An award is to be created by the government to honour British heroes of the Holocaust who risked their lives to rescue those persecuted by the Nazis during the Second World War.
Liam Byrne, the Minister for the Cabinet Office, announced the initiative on Wednesday, the day after Prime Minister Gordon Brown paid his first visit to Auschwitz, accompanied by his wife Sarah.
“A small number of British people performed some incredible acts during the Holocaust but for too long their stories have gone untold,” Mr Byrne said. “They are stories of great bravery, great humanity, but also great humility.”
Welcoming the move, Karen Pollock, chief executive of the Holocaust Educational Trust, which has led the campaign for recognition, said the heroes were “a great example to today’s young people about the difference individual people can make when standing up against hatred and racism.”
In recent years, the exploits of Major Frank Foley, who saved an estimated 10,000 Jews while working as a British spy in Nazi Germany, have come to light nearly half a century after his death.
But there are other Britons who, although honoured posthumously for their courage by Israel, have yet to receive official tribute in their home country.
Russell Brown, the Liberal Democrat MP for Dumfries and Galloway, cited the example of one woman from his constituency, Jane Haining, at an adjournment debate on the subject at Westminster on Wednesday.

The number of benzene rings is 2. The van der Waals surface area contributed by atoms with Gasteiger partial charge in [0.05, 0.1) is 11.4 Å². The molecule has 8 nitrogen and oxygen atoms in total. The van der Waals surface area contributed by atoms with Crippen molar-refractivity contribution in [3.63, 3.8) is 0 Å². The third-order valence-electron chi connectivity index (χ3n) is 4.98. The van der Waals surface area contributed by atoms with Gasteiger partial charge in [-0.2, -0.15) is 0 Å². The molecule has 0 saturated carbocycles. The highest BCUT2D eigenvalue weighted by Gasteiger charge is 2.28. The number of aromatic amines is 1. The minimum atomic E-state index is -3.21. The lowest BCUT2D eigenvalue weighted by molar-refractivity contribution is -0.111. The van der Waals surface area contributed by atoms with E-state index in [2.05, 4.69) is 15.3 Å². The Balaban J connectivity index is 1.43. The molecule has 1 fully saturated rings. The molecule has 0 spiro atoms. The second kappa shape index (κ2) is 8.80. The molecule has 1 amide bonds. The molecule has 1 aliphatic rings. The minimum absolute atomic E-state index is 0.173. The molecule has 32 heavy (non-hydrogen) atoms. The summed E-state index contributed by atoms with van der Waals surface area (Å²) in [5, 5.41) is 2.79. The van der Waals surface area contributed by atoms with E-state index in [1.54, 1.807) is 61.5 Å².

A Scottish missionary in a Jewish orphanage in Hungary, she ignored instructions to return home during the War, was arrested by the Nazis and perished in Auschwitz in 1944.
“If these children need me in the days of sunshine,” she wrote, “how much more do they need me in the days of darkness.”
June Ravenhall, a British woman from Stretton-on-Dunsmore in Warwickshire, living in Holland during the war, sheltered a tubercular Jewish child, Louis Velleman, despite the risk to herself and her three children.
A cross-party group of 131 MPs signed an early-day motion, co-sponsored by Mr Brown, which wants the honour system changed to allow posthumous recognition of heroism.
Mr Byrne told MPs that the precise form of the award would await consultation with the families of those concerned.
Knighthoods, for example, could not be given because a membership of an order of chivalry ceased on the appointee’s death, he said, while gallantry awards had to be made within five years of the relevant event.
Nick Hurd, the Conservative MP for Ruislip-Norwood, was among MPs at the debate who called also for a national memorial to be set up collectively to honour the British heroes.
In a statement, the Prime Minister — who has promised British support towards the cost of maintaining Auschwitz as a memorial site — said that his visit had left him “absolutely determined that we must learn from the past as we build our future”.
He added: “Part of this must be proper recognition for those who made extraordinary contributions to protect others during the Holocaust.
“Their brave actions form a critical part of our nation’s wartime history and they deserve to be recognised through a special award.”